Melanoma is the most aggressive skin tumour and the number of cases and deaths has increased faster than many other cancers. Activating mutations in the B-RAF and N-RAS proto-oncogenes and deletion of the tumour suppressor gene CDKN2A occur at high frequencies in melanomas. This study characterises the widely unknown consequences of the most prominent somatic alterations in the B-RAF, N-RAS, and CDKN2A genes on gene expression in melanoma. Additionally, the effect of the V600E B-RAF mutation on gene expression in benign melanocytic nevi, known precursors of melanoma, was examined. In summary, the studied alterations significantly influence expression of various genes in the RAS-RAF-MEK-ERK, Rb, and PI3K/AKT pathways. MAPK pathway activation occurs in the early stages of melanocyte transformation, antagonised by several tumour suppressing mechanisms. Among others, CDKN1C was identified as novel gene, whose loss most likely constitutes a second genetic hit required for melanoma prog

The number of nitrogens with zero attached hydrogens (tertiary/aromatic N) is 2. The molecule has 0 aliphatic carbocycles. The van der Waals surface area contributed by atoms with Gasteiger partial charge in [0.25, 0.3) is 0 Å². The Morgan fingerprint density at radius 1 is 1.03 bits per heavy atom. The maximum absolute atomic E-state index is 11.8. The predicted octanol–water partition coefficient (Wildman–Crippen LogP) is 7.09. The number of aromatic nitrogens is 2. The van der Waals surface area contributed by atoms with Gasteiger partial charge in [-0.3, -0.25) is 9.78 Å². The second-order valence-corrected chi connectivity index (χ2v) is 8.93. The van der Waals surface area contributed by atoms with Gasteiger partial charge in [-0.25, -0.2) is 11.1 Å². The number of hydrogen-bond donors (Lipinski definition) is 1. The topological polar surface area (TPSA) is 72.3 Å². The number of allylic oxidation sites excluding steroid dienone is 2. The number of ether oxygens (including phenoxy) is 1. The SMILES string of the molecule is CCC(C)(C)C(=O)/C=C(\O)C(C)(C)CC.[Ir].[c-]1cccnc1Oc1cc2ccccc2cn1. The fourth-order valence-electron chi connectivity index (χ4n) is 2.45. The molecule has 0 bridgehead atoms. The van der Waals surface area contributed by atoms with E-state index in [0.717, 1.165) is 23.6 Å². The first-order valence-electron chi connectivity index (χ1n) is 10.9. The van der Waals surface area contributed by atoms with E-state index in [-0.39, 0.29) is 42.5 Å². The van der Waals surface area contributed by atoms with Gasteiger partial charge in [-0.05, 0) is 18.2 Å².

ression. Besides new therapeutic targets to treat melanoma patients, the data may encode new markers for early recognition of individuals with increased risk for development of malignant melanoma.
Sandra Bloethner; PhD (Dr.sc.hum.): Study of Biotechnology at
University of Applied Science in Jena, Germany; graduated in
2002; PhD student at German Cancer Research Center in Heidelberg;
PhD in 2006; Scientist at Queensland Institute of Medical
Research in Brisbane, Australia; since 2008 working in Clinical
Research on Phase II/III trials